However, I think that for difficult projects like this, it was very helpful to cover a wide spectrum of sciences. Also, the combination of quick publishing and the connection with the audience is a an asset that distinguishes a project like PLOS One from the typical journals. It is maybe the certainity for the authors to get published in a serious way (PLOS One is established), while the journal it is wide-spread enough to ensure that there are enough submissions.
Another interesting example is the review function of the scientific social network ResearchGate. On this platform, Dr. Kenneth Lee from the university of Hong Kong and also Dr. Mohendra Rao from the NIH published their efforts to reproduce STAP, coming both the conclusion that the original work is not reproducible. Dr. Lee tried to also submit this review to Nature, where the original STAP work was published. However, the review was rejected for not-so-clear reasons. Later on, Nature retracted the original STAP publications, nonetheless.
Intransparency and lack of reproducibility of experiments is an ongoing threat that undermines the reliability of science at all. I think, to seriously report about negative experimental outcomes, the reproducibility of those must be ensured. But in fact, it must also be ensured for the well-selling, positive outcomes. So, having an eye on transparent and reproducible experimental procedures is in fact just a sign of good scientific quality at all.

Considering this, a platform focusing on negative results should (1.) be broad in scope, and (2.) leave no doubt about the scientific craft. Further, I tend more and more to believe that a „classic“ medium like a journal might not be the ideal platform for such results. A good publication type might be communications, supporting a quick and responsive feedback. Another important criterion is that publishing those results must be rewarded. In a simple case, it should help improve the authors h-hindex. Here, ResearchGate’s approach to invent a new score might be useful, since its „RG score“ is not solely coupled to the sheer number of publications and citations.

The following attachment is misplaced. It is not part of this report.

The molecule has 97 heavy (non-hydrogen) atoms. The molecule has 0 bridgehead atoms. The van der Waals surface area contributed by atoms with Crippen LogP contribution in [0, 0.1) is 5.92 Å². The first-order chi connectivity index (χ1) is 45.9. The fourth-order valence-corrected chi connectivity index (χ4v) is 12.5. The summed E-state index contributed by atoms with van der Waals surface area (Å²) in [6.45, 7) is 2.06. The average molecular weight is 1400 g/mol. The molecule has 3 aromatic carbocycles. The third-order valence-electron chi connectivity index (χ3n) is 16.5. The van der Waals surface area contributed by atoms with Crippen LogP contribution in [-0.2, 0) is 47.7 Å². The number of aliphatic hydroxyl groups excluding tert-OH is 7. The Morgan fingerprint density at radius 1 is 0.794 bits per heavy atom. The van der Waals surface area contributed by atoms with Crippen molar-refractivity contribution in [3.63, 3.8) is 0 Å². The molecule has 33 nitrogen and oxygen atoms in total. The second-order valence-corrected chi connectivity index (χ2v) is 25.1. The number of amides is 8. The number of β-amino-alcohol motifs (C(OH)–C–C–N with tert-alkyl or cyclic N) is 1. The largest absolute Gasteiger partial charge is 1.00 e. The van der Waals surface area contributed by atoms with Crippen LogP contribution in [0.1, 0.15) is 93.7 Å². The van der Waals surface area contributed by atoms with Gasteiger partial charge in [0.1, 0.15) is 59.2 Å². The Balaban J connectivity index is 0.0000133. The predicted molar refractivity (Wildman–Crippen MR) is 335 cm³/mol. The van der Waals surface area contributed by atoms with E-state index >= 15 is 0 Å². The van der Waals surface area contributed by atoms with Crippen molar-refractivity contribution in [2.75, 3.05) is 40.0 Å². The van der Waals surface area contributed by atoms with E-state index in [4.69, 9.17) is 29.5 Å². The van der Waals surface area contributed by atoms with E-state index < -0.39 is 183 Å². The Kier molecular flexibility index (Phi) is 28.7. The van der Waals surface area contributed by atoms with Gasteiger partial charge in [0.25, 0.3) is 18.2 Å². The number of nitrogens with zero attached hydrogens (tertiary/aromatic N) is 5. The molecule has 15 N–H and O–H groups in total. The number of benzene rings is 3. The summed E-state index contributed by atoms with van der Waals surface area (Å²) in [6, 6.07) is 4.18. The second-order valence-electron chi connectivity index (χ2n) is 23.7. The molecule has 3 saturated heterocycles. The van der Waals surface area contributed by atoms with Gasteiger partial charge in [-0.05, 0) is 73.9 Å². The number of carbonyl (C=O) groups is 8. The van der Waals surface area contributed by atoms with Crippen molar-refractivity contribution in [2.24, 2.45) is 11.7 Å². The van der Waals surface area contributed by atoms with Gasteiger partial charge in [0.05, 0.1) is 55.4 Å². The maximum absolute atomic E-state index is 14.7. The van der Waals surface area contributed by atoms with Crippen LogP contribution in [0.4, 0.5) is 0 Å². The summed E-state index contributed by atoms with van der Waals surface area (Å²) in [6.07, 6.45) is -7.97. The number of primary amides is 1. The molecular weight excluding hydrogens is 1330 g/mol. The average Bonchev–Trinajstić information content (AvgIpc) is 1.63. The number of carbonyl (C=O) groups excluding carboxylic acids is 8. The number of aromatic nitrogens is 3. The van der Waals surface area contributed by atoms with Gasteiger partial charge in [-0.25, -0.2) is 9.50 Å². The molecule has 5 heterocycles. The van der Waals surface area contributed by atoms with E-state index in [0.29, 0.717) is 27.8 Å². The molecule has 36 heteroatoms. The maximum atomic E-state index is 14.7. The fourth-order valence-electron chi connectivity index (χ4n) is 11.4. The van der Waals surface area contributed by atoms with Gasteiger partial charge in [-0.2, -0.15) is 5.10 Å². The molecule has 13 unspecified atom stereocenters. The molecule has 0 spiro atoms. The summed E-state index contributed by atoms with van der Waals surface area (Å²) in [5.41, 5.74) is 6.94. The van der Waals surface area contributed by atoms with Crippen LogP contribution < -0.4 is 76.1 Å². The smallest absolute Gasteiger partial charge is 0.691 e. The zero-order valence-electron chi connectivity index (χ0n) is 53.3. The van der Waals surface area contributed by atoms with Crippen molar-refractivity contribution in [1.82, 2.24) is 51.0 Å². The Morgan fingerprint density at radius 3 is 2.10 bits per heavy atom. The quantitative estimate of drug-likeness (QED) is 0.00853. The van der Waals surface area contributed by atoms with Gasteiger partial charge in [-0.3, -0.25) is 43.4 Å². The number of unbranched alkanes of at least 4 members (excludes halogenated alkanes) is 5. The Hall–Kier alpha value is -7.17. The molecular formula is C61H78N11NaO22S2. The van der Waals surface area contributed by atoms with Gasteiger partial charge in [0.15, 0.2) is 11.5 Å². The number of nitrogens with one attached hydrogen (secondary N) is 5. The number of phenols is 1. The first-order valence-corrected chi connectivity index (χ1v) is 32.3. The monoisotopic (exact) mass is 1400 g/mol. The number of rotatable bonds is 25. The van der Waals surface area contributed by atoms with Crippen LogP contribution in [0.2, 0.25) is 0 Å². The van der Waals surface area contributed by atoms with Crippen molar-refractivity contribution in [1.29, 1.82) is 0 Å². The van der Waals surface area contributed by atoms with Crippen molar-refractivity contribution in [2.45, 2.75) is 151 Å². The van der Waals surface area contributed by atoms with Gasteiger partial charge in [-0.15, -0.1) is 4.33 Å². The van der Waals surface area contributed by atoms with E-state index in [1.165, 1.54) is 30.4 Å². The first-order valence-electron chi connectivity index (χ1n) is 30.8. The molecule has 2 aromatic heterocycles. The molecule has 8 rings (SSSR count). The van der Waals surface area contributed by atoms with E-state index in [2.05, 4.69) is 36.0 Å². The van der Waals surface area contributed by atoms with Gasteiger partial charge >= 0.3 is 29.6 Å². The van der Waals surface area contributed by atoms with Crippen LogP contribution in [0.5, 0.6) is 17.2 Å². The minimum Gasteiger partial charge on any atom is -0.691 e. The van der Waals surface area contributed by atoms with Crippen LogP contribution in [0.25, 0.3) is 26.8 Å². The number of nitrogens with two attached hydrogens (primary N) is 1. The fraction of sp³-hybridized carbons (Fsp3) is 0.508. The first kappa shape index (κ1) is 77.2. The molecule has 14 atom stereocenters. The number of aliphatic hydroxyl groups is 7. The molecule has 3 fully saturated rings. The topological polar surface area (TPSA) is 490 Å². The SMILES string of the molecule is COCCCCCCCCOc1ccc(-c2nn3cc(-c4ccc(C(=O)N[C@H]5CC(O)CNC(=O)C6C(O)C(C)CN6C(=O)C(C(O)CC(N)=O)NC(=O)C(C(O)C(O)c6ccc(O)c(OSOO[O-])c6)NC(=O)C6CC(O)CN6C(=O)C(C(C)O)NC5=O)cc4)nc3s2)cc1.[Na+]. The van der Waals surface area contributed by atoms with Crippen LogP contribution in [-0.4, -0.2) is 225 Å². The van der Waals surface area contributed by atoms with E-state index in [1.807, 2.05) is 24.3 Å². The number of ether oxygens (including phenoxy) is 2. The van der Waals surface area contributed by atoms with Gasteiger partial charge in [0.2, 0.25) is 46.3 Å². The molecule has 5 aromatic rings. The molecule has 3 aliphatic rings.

Link of the week: “Science is not Neutral”

Alice Bell describes in the Guardian’s “Political Science” blog a surprisingly well-matching equivalent of Occupy in the british science community, in 1970.

They started by just asking questions. But the panel chairman and speakers stifled any attempts of debate, dismissing political discussion as irrelevant. The BA seemed to be built on an inflexible culture and internal structure, too reliant on industrial sponsorship to positively challenge debate on the social implications of science. Frustrated, they occupied a mid-conference teach-in. It was designed to be the anti-thesis of how they saw a BA session, with no set-piece speeches, and no restrictions on what could or could not be asked.

The full text is available here.

Yet another retracted Nature publication

As announced in the Nature Blog this week, the RIKEN Centre for Developmental Biology (CDB) in Kobe, Japan is going to be renamed and reduced in size. This is so far the latest development in maybe the science scandal in 2014, where two publications in Nature about “stress-induced” growing of stems cells [1, 2] were retracted. The reason was the lack of reproducibility. Very tragically, this situation was accompanied by a suicide.

The amount of retracted papers is impressively shown by RetractionWatch, and this is not limited to highly prestigious publications, like Nature. The reasons for the publication of those inreproducible papers are manifold. In my opinion, the most likely case might be simple mistakes, as in the publication of Doo Ok Jang et al. in the Journal of the American Chemical Society, which was retracted five years after its publication.

These “false positive” results are in my opinion the most dangerous perils in science, since every scientists is eager to publish everything positive, (almost) no matter what. Once a hypothesis was proven in an exeriment, the chance is rather low that this will be double- or triple-checked.